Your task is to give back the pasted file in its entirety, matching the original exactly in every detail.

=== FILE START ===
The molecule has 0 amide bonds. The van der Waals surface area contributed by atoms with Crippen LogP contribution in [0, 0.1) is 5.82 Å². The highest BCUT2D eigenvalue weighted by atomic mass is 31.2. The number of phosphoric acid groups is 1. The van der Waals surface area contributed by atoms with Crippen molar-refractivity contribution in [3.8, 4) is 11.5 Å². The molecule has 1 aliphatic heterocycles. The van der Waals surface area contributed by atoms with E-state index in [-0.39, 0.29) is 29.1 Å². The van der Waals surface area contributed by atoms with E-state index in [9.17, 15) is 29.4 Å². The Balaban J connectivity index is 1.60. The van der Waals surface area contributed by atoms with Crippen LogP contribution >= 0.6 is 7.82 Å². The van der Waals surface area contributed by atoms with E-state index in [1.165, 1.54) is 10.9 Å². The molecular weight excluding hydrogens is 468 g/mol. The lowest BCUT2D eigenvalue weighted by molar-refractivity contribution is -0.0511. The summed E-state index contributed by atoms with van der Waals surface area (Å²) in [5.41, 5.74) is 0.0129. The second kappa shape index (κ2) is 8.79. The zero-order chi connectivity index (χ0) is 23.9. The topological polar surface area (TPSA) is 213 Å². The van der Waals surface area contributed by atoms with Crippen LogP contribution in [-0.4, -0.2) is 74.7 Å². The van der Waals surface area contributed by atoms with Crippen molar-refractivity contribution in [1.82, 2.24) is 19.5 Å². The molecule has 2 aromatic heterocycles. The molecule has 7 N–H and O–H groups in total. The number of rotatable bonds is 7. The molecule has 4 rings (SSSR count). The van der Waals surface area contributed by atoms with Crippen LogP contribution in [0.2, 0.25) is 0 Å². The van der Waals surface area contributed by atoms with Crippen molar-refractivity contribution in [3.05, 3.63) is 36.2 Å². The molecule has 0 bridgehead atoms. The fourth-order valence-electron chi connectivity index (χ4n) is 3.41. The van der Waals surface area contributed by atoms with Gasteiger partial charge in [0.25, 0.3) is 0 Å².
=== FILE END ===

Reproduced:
The molecule has 0 amide bonds. The van der Waals surface area contributed by atoms with Crippen LogP contribution in [0, 0.1) is 5.82 Å². The highest BCUT2D eigenvalue weighted by atomic mass is 31.2. The number of phosphoric acid groups is 1. The van der Waals surface area contributed by atoms with Crippen molar-refractivity contribution in [3.8, 4) is 11.5 Å². The molecule has 1 aliphatic heterocycles. The van der Waals surface area contributed by atoms with E-state index in [-0.39, 0.29) is 29.1 Å². The van der Waals surface area contributed by atoms with E-state index in [9.17, 15) is 29.4 Å². The Balaban J connectivity index is 1.60. The van der Waals surface area contributed by atoms with Crippen LogP contribution >= 0.6 is 7.82 Å². The van der Waals surface area contributed by atoms with E-state index in [1.165, 1.54) is 10.9 Å². The molecular weight excluding hydrogens is 468 g/mol. The lowest BCUT2D eigenvalue weighted by molar-refractivity contribution is -0.0511. The summed E-state index contributed by atoms with van der Waals surface area (Å²) in [5.41, 5.74) is 0.0129. The second kappa shape index (κ2) is 8.79. The zero-order chi connectivity index (χ0) is 23.9. The topological polar surface area (TPSA) is 213 Å². The van der Waals surface area contributed by atoms with Crippen LogP contribution in [-0.4, -0.2) is 74.7 Å². The van der Waals surface area contributed by atoms with Crippen molar-refractivity contribution in [1.82, 2.24) is 19.5 Å². The molecule has 2 aromatic heterocycles. The molecule has 7 N–H and O–H groups in total. The number of rotatable bonds is 7. The molecule has 4 rings (SSSR count). The van der Waals surface area contributed by atoms with Crippen LogP contribution in [0.2, 0.25) is 0 Å². The van der Waals surface area contributed by atoms with Crippen molar-refractivity contribution in [3.05, 3.63) is 36.2 Å². The molecule has 0 bridgehead atoms. The fourth-order valence-electron chi connectivity index (χ4n) is 3.41. The van der Waals surface area contributed by atoms with Gasteiger partial charge in [0.25, 0.3) is 0 Å².